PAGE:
Spherical to truncated octahedral shape transformation of palladium nanocrystals driven by e-beam in aqueous solution

  • Yingying JiangEmail author
  • Xiao Li
  • Xiaoming Ma
  • Haifeng Wang
  • Hui Zhang
  • Zheng Liu
  • Ze Zhang
  • Chuanhong JinEmail author
Research Article


The crystallographic shapes of nanocrystals play critical roles in determining their physical and chemical properties. Liquid phase synthesis serves as one of the most important approaches for preparing shape-controlled nanocrystals, therefore, understanding the formation mechanisms of the thermodynamic equilibrium structures of nanocrystals in liquid solution is important. Using in situ liquid cell transmission electron microscopy (TEM), we observe for the first time the shape transformation of individual palladium nanocrystals from energy unfavored spherical shapes into equilibrium truncated octahedrons in aqueous solution. Via quantitative analysis of the shape evolution dynamics of an individual Pd nanocrystal, we find that about 10% of nanocrystal atoms were relocated during the shape transformation. The mass transport is attributed to the synergetic effect of electron beam irradiation and water environment.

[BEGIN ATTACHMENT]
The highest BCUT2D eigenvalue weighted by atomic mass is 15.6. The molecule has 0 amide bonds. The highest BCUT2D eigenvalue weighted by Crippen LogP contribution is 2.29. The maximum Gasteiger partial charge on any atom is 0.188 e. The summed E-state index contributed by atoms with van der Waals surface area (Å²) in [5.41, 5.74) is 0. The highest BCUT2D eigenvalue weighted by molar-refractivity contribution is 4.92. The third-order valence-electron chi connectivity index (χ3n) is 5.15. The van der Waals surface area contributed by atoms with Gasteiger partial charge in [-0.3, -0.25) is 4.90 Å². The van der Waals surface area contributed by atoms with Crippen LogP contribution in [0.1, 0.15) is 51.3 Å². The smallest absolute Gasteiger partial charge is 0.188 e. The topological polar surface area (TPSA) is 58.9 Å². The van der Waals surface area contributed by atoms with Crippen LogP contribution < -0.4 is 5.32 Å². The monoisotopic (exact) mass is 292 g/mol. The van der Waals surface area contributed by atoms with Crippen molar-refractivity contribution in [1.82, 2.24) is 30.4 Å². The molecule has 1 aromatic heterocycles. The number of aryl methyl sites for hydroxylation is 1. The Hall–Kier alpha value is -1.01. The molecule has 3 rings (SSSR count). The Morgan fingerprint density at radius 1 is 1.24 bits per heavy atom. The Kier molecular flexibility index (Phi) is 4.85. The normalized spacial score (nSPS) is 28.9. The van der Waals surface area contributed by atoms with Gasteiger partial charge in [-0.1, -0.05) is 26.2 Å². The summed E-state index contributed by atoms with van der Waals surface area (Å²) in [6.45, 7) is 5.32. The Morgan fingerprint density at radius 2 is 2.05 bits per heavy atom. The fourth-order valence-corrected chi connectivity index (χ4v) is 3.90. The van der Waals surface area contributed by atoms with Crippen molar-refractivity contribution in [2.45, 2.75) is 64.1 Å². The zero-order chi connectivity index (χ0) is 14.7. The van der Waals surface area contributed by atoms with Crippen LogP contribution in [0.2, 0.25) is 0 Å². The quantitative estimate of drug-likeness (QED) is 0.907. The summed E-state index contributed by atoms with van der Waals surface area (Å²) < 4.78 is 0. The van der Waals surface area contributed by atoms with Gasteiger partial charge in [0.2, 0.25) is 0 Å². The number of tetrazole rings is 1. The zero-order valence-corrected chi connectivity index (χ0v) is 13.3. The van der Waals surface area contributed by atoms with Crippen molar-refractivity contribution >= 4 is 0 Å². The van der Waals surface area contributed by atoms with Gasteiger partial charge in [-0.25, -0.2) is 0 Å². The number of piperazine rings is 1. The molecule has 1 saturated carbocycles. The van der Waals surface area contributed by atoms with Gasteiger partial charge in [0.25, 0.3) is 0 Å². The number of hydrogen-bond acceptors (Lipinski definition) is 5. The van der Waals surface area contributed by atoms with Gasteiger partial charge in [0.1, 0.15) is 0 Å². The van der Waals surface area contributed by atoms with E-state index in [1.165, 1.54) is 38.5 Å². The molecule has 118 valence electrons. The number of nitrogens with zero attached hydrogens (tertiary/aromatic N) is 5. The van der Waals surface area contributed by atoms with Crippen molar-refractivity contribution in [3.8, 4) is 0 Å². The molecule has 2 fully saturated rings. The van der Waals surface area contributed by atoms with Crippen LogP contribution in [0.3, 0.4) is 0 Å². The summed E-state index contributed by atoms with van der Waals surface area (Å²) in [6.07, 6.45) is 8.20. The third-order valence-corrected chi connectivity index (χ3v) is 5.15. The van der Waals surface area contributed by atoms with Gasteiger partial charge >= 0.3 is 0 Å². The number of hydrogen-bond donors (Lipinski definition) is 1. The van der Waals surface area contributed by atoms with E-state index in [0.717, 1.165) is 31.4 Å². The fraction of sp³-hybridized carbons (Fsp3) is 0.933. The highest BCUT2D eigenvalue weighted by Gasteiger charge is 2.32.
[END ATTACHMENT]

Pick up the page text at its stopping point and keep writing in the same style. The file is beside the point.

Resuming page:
equilibrium shape Pd nanocrystals shape transformation dynamics liquid cell TEM 


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This work was financially supported by the National Natural Science Foundation of China (Nos. 51772265, 51761165024, and 61721005), the National Basic Research Program of China (No. 2015CB921004), the Zhejiang Provincial Nature Science Foundation (No. D19E020002), and the 111 project (No. B16042). Y. Y. J. acknowledges the support of the National Postdoctoral Program for Innovative Talents (No. BX201700208). This work made use of the resources of the Center of Electron Microscopy of Zhejiang University.

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Spherical to truncated octahedral shape transformation of palladium nanocrystals driven by e-beam in aqueous solution


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Copyright information

© Tsinghua University Press and Springer-Verlag GmbH Germany, part of Springer Nature 2019

Authors and Affiliations

  • Yingying Jiang
    • 1
    • 2
    Email author
  • Xiao Li
    • 1
  • Xiaoming Ma
    • 1
  • Haifeng Wang
    • 1
  • Hui Zhang
    • 1
  • Zheng Liu
    • 3
  • Ze Zhang
    • 1
  • Chuanhong Jin
    • 1
    Email author
  1. 1.State Key Laboratory of Silicon MaterialsSchool of Materials Science and Engineering, Zhejiang UniversityHangzhouChina
  2. 2.Department of ChemistryZhejiang UniversityHangzhouChina
  3. 3.Inorganic Functional Materials Research InstituteNational Institute of Advanced Industrial Science and Technology (AIST)NagoyaJapan

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